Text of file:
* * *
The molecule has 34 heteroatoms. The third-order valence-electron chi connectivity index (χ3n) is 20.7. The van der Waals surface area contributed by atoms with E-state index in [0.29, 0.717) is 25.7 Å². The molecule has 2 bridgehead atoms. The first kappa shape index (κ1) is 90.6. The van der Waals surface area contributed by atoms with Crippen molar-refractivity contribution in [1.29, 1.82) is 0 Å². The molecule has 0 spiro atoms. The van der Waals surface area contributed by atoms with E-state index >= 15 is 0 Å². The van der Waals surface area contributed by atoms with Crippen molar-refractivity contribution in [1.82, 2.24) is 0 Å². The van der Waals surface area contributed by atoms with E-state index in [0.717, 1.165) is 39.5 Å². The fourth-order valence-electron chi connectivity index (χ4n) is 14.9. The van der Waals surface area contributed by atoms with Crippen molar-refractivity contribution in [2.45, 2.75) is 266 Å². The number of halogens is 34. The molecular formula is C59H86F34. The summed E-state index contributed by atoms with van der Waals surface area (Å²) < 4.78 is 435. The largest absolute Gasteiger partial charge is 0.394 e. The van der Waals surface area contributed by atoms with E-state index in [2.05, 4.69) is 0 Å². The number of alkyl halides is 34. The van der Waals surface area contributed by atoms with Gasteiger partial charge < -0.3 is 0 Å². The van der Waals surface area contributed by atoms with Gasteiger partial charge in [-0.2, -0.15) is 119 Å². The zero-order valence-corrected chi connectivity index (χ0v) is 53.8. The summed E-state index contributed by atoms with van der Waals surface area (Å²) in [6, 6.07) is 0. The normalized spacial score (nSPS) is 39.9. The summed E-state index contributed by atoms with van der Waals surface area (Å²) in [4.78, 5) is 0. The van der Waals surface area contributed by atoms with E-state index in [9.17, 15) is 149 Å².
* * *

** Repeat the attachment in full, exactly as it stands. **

The molecule has 34 heteroatoms. The third-order valence-electron chi connectivity index (χ3n) is 20.7. The van der Waals surface area contributed by atoms with E-state index in [0.29, 0.717) is 25.7 Å². The molecule has 2 bridgehead atoms. The first kappa shape index (κ1) is 90.6. The van der Waals surface area contributed by atoms with Crippen molar-refractivity contribution in [1.29, 1.82) is 0 Å². The molecule has 0 spiro atoms. The van der Waals surface area contributed by atoms with E-state index >= 15 is 0 Å². The van der Waals surface area contributed by atoms with Crippen molar-refractivity contribution in [1.82, 2.24) is 0 Å². The van der Waals surface area contributed by atoms with E-state index in [0.717, 1.165) is 39.5 Å². The fourth-order valence-electron chi connectivity index (χ4n) is 14.9. The van der Waals surface area contributed by atoms with Crippen molar-refractivity contribution in [2.45, 2.75) is 266 Å². The number of halogens is 34. The molecular formula is C59H86F34. The summed E-state index contributed by atoms with van der Waals surface area (Å²) < 4.78 is 435. The largest absolute Gasteiger partial charge is 0.394 e. The van der Waals surface area contributed by atoms with E-state index in [2.05, 4.69) is 0 Å². The number of alkyl halides is 34. The van der Waals surface area contributed by atoms with Gasteiger partial charge < -0.3 is 0 Å². The van der Waals surface area contributed by atoms with Gasteiger partial charge in [-0.2, -0.15) is 119 Å². The zero-order valence-corrected chi connectivity index (χ0v) is 53.8. The summed E-state index contributed by atoms with van der Waals surface area (Å²) in [6, 6.07) is 0. The normalized spacial score (nSPS) is 39.9. The summed E-state index contributed by atoms with van der Waals surface area (Å²) in [4.78, 5) is 0. The van der Waals surface area contributed by atoms with E-state index in [9.17, 15) is 149 Å².